I don’t think you can ‘instil’ ethics into a learner. As learners, we can discuss ethics and moral principles, we can discuss the rules that we think will support these ethics and moral principles, we can each of us in our own ways model and demonstrate the ethics and moral principles to which we adhere – but ultimately we are each responsible for our own ethical behaviours.

    For me ‘cheating’ is not a useful word in this context. It carries too much baggage and I can’t see the purpose of trying to change the meaning of the word after it has been commonly understood in a particular way (i.e. an association with dishonesty) for eons.

    But I can see the purpose of discussing and questioning rules, which rules we would like to follow, which rules will support the ethical code which we value and the behaviours we would like to observe and develop. I also strongly support the notion that learners are empowered to take control of their own learning and as educators we have to be constantly vigilant that we are enabling this and not abusing our power.

    So, unless you really believe that ‘cheating’ in it’s commonly understood form is OK, then I don’t think we are at odds with each other. But as I have said I can’t see the purpose in trying to redefine it when there are other words such as ‘challenge’ or ‘question’ which would be less controversial, easier to accept and wouldn’t distract from the meaning of rhizomatic learning. You are not saying that rhizomatic learning is cheating, are you?

  7. francesbell January 16, 2014 / 11:50 pm

    @Jenny I loved this post and it’s sucked me into #rhizo14 – so thanks.
    I read it yesterday and it’s got me thinking not just about ethics but wider praxis. I think this perspective that you have identified is going to tie into community and curriculum.

    @Dave When I read your comments on Humpty Dumpty, I felt a real pang of loss for the blog posts that I lost from 2006- early 2011 from my failure to back up and my ISP’s dishonesty. I had written a blog post using these ideas from Humpty Dumpty in response to Stephen Downes’ Groups and Networks stuff.

    I found some of these posts in the Wayback Machine – here is the one in question (you need to scroll down) http://web.archive.org/web/20100106123303/http://francesbell.com/2006/11/14/69/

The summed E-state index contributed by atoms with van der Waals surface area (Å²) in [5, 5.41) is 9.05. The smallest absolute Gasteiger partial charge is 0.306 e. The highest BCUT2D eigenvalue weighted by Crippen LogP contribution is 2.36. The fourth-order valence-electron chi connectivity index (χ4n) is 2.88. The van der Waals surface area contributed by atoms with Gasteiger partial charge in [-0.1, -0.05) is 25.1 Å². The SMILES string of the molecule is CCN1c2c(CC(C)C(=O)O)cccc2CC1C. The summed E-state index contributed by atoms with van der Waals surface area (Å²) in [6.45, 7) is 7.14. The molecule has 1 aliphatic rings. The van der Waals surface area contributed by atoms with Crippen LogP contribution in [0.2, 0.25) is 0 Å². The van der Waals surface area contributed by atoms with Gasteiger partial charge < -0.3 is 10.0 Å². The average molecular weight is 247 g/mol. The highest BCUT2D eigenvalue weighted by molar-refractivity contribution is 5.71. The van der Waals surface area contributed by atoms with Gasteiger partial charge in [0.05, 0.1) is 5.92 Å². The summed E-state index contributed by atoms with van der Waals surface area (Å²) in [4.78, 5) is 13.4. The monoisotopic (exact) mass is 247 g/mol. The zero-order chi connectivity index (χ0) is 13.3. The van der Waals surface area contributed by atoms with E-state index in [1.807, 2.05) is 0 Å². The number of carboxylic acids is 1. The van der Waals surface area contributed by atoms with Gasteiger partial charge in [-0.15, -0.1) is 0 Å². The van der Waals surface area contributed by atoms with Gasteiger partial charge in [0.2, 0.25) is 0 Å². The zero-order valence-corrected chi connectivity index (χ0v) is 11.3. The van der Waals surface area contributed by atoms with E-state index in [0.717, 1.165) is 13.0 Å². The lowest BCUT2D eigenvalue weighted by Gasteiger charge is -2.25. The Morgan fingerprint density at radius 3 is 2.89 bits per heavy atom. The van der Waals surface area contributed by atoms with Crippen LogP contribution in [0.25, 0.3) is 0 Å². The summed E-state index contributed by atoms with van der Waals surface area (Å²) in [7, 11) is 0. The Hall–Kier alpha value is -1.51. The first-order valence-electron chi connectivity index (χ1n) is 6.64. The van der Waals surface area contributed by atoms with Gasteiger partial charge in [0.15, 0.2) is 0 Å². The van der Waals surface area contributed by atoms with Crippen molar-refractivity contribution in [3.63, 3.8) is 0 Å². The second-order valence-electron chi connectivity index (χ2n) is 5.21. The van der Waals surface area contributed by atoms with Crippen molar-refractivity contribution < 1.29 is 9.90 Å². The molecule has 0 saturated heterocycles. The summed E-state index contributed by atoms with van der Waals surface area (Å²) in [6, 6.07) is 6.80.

8. balimaha January 17, 2014 / 4:05 am

    Hey Frances, i really enjoyed your archivedost from way back! (Happy for u that u found it).
    I agree, i have no separation between emotion and reason, nor so i think this is veey natural nor possible. I like a notion callled “intellectual love” that sort pf makes it soind more looe how it feels… But it is a bit more. I wrote a poat earliee that mentioned my todler and several folks showed a peesonal interest.

    I also thought of something. The word “community” as you say has connotations of warmth, etc. Can we assume “community” between ppl who have just met? I guess npt, unlessss some a
    Ready know each other. So if community os the curriculum, we can’t just put folks in one place and expect community to grow, but rather do ice breaking activity and other deeper opportunities for relationships tp grow, trusting ones that embrace diversity, that will not reault in a tyranny of the majoproty, etc. Can’t guarantee it, nit nwed to keep it in mind.
    Laighed about thehimpty dumptyy dy thing – soooo intelligent and sp nicely uses by u

    Sprry for typpos – ad wpn’t let me see!

  9. jennymackness January 17, 2014 / 8:21 pm

    Hi Frances – Thanks so much for your comment. It’s great that you have joined the course. Really looking forward to hearing/reading your perspectives.

  10. Carmen Tschofen January 21, 2014 / 3:28 pm

    Hi Jenny,
    From the far and quiet periphery and another field… thought there were an lot of interesting relationships between your conversations here and this article: http://thenewinquiry.com/essays/the-thief/

    The piece does rehash the whole “appropriation/re-mix/mashup” conversation a bit, but I continue to find that conversations about process in artistic endeavor have a lot to say about the messiness and ambiguity of learning. (One could go so far as to say the process of learning IS an artistic process, but that’s another conversation:-))

    In this case, the “appropriation” of the article refers to taking existing physical things things and building them out in new ways for new insights. Seems like that would relate to rhizomatic or connectivist learning/knowledge/ideas/thought as well. A few key quotes:

    “’Appropriation is the art world’s answer to investigative journalism,’ he says….There’s an awful lot of trial and error involved — there’s no right or wrong solution but a series of endless experiments that sometimes result in a work that I’m willing to share…..I think appropriation art is inherently critical, like writing an analytical essay; whereas I see most other art behaving like literary fiction. I’m offering up visual information taken from culture in an effort to evoke new discussion around various subjects that I think deserve critical examination, like art history or mass (re)production. I have no substantive expectations regarding the viewer of my work, so I can’t speak to any specific questions I hope my audience asks themselves. I simply hope they see the found objects in a different light.”

    Happy 2014:-)

  11. jennymackness January 22, 2014 / 4:23 pm

    Hi Carmen – Happy 2014 to you too – and it’s great to hear from you. Thanks so much for sharing the link – http://thenewinquiry.com/essays/the-thief/

    >> The piece does rehash the whole “appropriation/re-mix/mashup” conversation a bit, but I continue to find that conversations about process in artistic endeavor have a lot to say about the messiness and ambiguity of learning. (One could go so far as to say the process of learning IS an artistic process, but that’s another conversation:-)) <<

    I love this paragraph and the idea that the process of learning IS artistic. I completely agree – and I certainly think that learning can be a very 'creative' process, without necessarily being 'arty'.

    A lot of similar ideas were discussed during the ModPo MOOC which I completed last year, in discussions around where poets get their ideas from and what sparks off the writing process. I found it all fascinating.

    It's so good to hear from you. Thanks for your comment. Hope all is well with you.